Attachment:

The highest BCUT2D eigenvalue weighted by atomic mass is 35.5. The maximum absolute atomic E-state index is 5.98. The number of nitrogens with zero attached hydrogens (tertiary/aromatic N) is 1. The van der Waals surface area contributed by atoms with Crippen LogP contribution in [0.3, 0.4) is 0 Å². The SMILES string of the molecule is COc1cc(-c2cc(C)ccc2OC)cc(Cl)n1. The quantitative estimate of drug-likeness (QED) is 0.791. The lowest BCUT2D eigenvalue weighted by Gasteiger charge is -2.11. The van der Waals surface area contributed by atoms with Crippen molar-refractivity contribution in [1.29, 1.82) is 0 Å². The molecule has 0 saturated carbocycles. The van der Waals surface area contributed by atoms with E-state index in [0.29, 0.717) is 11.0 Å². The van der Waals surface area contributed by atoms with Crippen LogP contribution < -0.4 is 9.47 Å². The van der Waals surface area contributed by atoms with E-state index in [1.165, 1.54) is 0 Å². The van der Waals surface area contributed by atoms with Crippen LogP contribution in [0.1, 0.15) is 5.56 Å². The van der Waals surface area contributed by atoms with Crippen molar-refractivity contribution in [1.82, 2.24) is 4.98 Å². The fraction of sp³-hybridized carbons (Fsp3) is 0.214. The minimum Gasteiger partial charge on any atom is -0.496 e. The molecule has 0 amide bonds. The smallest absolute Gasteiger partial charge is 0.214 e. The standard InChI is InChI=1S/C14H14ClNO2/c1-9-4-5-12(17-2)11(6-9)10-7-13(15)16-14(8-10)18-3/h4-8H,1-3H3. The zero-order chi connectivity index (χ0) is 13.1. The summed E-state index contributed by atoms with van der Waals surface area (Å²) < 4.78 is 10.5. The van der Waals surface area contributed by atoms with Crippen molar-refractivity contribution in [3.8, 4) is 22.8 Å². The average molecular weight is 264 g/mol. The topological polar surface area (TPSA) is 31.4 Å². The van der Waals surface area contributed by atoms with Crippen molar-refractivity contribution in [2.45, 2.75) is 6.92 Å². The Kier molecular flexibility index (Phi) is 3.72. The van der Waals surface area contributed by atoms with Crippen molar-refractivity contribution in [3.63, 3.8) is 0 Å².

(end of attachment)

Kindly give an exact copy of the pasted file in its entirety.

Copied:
The highest BCUT2D eigenvalue weighted by atomic mass is 35.5. The maximum absolute atomic E-state index is 5.98. The number of nitrogens with zero attached hydrogens (tertiary/aromatic N) is 1. The van der Waals surface area contributed by atoms with Crippen LogP contribution in [0.3, 0.4) is 0 Å². The SMILES string of the molecule is COc1cc(-c2cc(C)ccc2OC)cc(Cl)n1. The quantitative estimate of drug-likeness (QED) is 0.791. The lowest BCUT2D eigenvalue weighted by Gasteiger charge is -2.11. The van der Waals surface area contributed by atoms with Crippen molar-refractivity contribution in [1.29, 1.82) is 0 Å². The molecule has 0 saturated carbocycles. The van der Waals surface area contributed by atoms with E-state index in [0.29, 0.717) is 11.0 Å². The van der Waals surface area contributed by atoms with Crippen LogP contribution < -0.4 is 9.47 Å². The van der Waals surface area contributed by atoms with E-state index in [1.165, 1.54) is 0 Å². The van der Waals surface area contributed by atoms with Crippen LogP contribution in [0.1, 0.15) is 5.56 Å². The van der Waals surface area contributed by atoms with Crippen molar-refractivity contribution in [1.82, 2.24) is 4.98 Å². The fraction of sp³-hybridized carbons (Fsp3) is 0.214. The minimum Gasteiger partial charge on any atom is -0.496 e. The molecule has 0 amide bonds. The smallest absolute Gasteiger partial charge is 0.214 e. The standard InChI is InChI=1S/C14H14ClNO2/c1-9-4-5-12(17-2)11(6-9)10-7-13(15)16-14(8-10)18-3/h4-8H,1-3H3. The zero-order chi connectivity index (χ0) is 13.1. The summed E-state index contributed by atoms with van der Waals surface area (Å²) < 4.78 is 10.5. The van der Waals surface area contributed by atoms with Crippen molar-refractivity contribution in [3.8, 4) is 22.8 Å². The average molecular weight is 264 g/mol. The topological polar surface area (TPSA) is 31.4 Å². The van der Waals surface area contributed by atoms with Crippen molar-refractivity contribution in [2.45, 2.75) is 6.92 Å². The Kier molecular flexibility index (Phi) is 3.72. The van der Waals surface area contributed by atoms with Crippen molar-refractivity contribution in [3.63, 3.8) is 0 Å².